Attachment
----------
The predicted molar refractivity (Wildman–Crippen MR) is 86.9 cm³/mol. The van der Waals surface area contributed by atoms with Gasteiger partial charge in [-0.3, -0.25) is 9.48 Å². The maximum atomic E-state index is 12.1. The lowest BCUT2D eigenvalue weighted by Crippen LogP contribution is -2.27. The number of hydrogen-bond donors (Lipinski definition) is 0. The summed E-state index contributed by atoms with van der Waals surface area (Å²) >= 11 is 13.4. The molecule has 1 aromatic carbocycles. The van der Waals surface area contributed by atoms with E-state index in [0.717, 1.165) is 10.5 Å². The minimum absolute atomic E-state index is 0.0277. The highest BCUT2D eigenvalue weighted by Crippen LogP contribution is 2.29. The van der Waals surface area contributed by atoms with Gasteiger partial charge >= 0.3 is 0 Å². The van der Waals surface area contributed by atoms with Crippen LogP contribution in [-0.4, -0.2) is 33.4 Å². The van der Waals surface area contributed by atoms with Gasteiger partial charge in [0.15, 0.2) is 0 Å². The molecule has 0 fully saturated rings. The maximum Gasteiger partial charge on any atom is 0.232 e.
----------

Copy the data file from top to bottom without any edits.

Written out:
The predicted molar refractivity (Wildman–Crippen MR) is 86.9 cm³/mol. The van der Waals surface area contributed by atoms with Gasteiger partial charge in [-0.3, -0.25) is 9.48 Å². The maximum atomic E-state index is 12.1. The lowest BCUT2D eigenvalue weighted by Crippen LogP contribution is -2.27. The number of hydrogen-bond donors (Lipinski definition) is 0. The summed E-state index contributed by atoms with van der Waals surface area (Å²) >= 11 is 13.4. The molecule has 1 aromatic carbocycles. The van der Waals surface area contributed by atoms with E-state index in [0.717, 1.165) is 10.5 Å². The minimum absolute atomic E-state index is 0.0277. The highest BCUT2D eigenvalue weighted by Crippen LogP contribution is 2.29. The van der Waals surface area contributed by atoms with Gasteiger partial charge >= 0.3 is 0 Å². The van der Waals surface area contributed by atoms with Crippen LogP contribution in [-0.4, -0.2) is 33.4 Å². The van der Waals surface area contributed by atoms with Gasteiger partial charge in [0.15, 0.2) is 0 Å². The molecule has 0 fully saturated rings. The maximum Gasteiger partial charge on any atom is 0.232 e.